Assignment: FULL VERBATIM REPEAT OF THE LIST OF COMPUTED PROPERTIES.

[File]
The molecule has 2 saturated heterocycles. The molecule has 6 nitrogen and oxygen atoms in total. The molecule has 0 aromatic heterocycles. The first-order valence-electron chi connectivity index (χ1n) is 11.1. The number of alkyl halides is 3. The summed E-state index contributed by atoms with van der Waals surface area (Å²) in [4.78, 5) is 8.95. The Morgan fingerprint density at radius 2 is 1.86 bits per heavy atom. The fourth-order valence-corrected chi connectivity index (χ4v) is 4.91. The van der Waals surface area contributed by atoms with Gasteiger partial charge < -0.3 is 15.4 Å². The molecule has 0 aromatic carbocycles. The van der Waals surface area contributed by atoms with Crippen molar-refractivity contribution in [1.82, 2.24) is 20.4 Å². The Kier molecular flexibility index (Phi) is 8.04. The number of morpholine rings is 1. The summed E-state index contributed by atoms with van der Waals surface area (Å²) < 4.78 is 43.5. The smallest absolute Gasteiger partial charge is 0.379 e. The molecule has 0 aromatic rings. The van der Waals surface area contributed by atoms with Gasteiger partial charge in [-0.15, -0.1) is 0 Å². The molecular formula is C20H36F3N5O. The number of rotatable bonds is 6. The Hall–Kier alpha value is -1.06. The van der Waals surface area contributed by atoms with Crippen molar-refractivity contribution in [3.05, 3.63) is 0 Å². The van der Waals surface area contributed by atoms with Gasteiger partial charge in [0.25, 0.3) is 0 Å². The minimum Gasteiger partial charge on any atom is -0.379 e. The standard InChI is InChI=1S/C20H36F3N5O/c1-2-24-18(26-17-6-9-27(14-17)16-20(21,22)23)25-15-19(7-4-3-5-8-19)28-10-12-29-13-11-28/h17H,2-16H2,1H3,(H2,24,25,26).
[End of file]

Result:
The molecule has 2 saturated heterocycles. The molecule has 6 nitrogen and oxygen atoms in total. The molecule has 0 aromatic heterocycles. The first-order valence-electron chi connectivity index (χ1n) is 11.1. The number of alkyl halides is 3. The summed E-state index contributed by atoms with van der Waals surface area (Å²) in [4.78, 5) is 8.95. The Morgan fingerprint density at radius 2 is 1.86 bits per heavy atom. The fourth-order valence-corrected chi connectivity index (χ4v) is 4.91. The van der Waals surface area contributed by atoms with Gasteiger partial charge < -0.3 is 15.4 Å². The molecule has 0 aromatic carbocycles. The van der Waals surface area contributed by atoms with Crippen molar-refractivity contribution in [1.82, 2.24) is 20.4 Å². The Kier molecular flexibility index (Phi) is 8.04. The number of morpholine rings is 1. The summed E-state index contributed by atoms with van der Waals surface area (Å²) < 4.78 is 43.5. The smallest absolute Gasteiger partial charge is 0.379 e. The molecule has 0 aromatic rings. The van der Waals surface area contributed by atoms with Gasteiger partial charge in [-0.15, -0.1) is 0 Å². The molecular formula is C20H36F3N5O. The number of rotatable bonds is 6. The Hall–Kier alpha value is -1.06. The van der Waals surface area contributed by atoms with Crippen molar-refractivity contribution in [3.05, 3.63) is 0 Å². The van der Waals surface area contributed by atoms with Gasteiger partial charge in [0.25, 0.3) is 0 Å². The minimum Gasteiger partial charge on any atom is -0.379 e. The standard InChI is InChI=1S/C20H36F3N5O/c1-2-24-18(26-17-6-9-27(14-17)16-20(21,22)23)25-15-19(7-4-3-5-8-19)28-10-12-29-13-11-28/h17H,2-16H2,1H3,(H2,24,25,26).